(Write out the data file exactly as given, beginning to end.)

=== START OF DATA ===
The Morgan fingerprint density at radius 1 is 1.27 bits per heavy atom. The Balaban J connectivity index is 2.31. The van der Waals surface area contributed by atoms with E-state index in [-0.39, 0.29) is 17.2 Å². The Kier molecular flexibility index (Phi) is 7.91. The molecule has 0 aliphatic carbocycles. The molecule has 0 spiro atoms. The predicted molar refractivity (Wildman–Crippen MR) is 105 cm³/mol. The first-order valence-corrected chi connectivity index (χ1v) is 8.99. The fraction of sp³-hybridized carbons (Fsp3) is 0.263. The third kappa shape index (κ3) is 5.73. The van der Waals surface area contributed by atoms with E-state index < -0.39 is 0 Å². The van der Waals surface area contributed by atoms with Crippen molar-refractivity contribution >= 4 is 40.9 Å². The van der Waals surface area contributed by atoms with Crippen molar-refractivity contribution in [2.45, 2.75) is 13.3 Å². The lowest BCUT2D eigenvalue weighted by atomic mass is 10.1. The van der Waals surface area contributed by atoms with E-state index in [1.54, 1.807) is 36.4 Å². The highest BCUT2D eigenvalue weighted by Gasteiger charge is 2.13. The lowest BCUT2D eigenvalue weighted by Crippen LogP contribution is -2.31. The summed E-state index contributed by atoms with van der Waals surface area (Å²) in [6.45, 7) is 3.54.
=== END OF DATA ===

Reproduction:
The Morgan fingerprint density at radius 1 is 1.27 bits per heavy atom. The Balaban J connectivity index is 2.31. The van der Waals surface area contributed by atoms with E-state index in [-0.39, 0.29) is 17.2 Å². The Kier molecular flexibility index (Phi) is 7.91. The molecule has 0 aliphatic carbocycles. The molecule has 0 spiro atoms. The predicted molar refractivity (Wildman–Crippen MR) is 105 cm³/mol. The first-order valence-corrected chi connectivity index (χ1v) is 8.99. The fraction of sp³-hybridized carbons (Fsp3) is 0.263. The third kappa shape index (κ3) is 5.73. The van der Waals surface area contributed by atoms with E-state index < -0.39 is 0 Å². The van der Waals surface area contributed by atoms with Crippen molar-refractivity contribution >= 4 is 40.9 Å². The van der Waals surface area contributed by atoms with Crippen molar-refractivity contribution in [2.45, 2.75) is 13.3 Å². The lowest BCUT2D eigenvalue weighted by atomic mass is 10.1. The van der Waals surface area contributed by atoms with E-state index in [1.54, 1.807) is 36.4 Å². The highest BCUT2D eigenvalue weighted by Gasteiger charge is 2.13. The lowest BCUT2D eigenvalue weighted by Crippen LogP contribution is -2.31. The summed E-state index contributed by atoms with van der Waals surface area (Å²) in [6.45, 7) is 3.54.